Genetic counselors provide education and support to people who are considering or have undergone genetic testing, including people who have Parkinson’s, are at risk for the disease (because of family history of PD, for example), or are just curious about their genetics and health. Genetic counselors also can talk you through specific considerations or questions surrounding employment, insurance, family and cost.

Learn more about genetic counselors in Chapter 3 of our guide to Navigating Clinical Trials.

Find a genetic counselor through the National Society of Genetic Counselors.

Options for Genetic Testing

There are a few places to get genetic testing. Not every test looks for the same gene changes. Talk to your loved ones, your doctor and ideally a genetic counselor when considering a genetic test.

  • Research Studies

    • Parkinson's Progression Markers Initiative: As part of study screening, our landmark study is providing free genetic testing and counseling for people of Ashkenazi Jewish descent diagnosed with Parkinson’s in the last two years or with a first-degree family member (parent, sibling, child) with Parkinson’s disease.
      (People of Ashkenazi Jewish descent — who have Jewish relatives from Eastern Europe — are more likely to carry mutations linked to Parkinson’s disease in the GBA and LRRK2 genes.)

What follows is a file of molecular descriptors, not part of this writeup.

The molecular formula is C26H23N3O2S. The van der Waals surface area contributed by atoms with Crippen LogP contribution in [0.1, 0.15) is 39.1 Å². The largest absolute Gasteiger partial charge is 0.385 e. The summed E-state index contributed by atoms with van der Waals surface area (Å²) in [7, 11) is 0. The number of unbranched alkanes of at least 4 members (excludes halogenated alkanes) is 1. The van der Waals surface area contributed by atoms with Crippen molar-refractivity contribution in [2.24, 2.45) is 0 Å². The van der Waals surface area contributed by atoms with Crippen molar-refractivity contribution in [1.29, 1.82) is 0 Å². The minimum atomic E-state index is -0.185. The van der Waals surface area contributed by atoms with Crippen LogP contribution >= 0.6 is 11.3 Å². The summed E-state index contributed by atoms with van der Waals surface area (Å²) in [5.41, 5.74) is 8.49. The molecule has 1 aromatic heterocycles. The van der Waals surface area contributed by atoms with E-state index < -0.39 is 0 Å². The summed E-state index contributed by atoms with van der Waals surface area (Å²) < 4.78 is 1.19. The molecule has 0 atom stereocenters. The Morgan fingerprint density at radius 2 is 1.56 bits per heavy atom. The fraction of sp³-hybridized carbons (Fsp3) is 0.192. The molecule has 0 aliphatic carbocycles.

• PD GENEration: This Parkinson’s Foundation study is offering genetic testing for clinically relevant Parkinson's-related genes and genetic counseling at no cost for all people with a confirmed diagnosis of Parkinson’s disease.
    • Fox Trial Finder: On the first page of our study matching tool, select "Parkinson’s disease." Then select that you want to search on your own. On the next page with the map, type "genetic" in the keyword section and search to find ongoing studies that need volunteers. (Note, not all research studies that require genetic testing return the results of these tests to participants.)
  • Clinical Genetic Tests

    • Your doctor may be able to order a laboratory test for certain Parkinson’s-linked gene tests. Talk to your doctor and discuss coverage with your medical insurance. Learn more on the CDC’s website.
  • Consumer-Initiated Genetic Testing

    • There are also companies that offer genetic testing with a doctor’s order. They may offer a telehealth appointment with their clinicians or ask you to consult with your doctor. Invitae is one company that offers this service.
  • Direct-to-Consumer Genetic Testing

    • Direct-to-consumer tests enable individuals to learn more about their ancestry as well as their personalized health insights, based on their genetics. 23andMe is one company that offers this service.

This resource was made possible by Prevail Therapeutics and Biogen. Partner support allows us to furnish high-quality educational content to the Parkinson’s community while maintaining our commitment to allocate donor dollars to high-impact research. The Michael J. Fox Foundation is solely responsible for the content on this page.

Our blueprint is the human genome, wonderful and unique to each of us. It could lead us to a way to detect, prevent and cure diseases."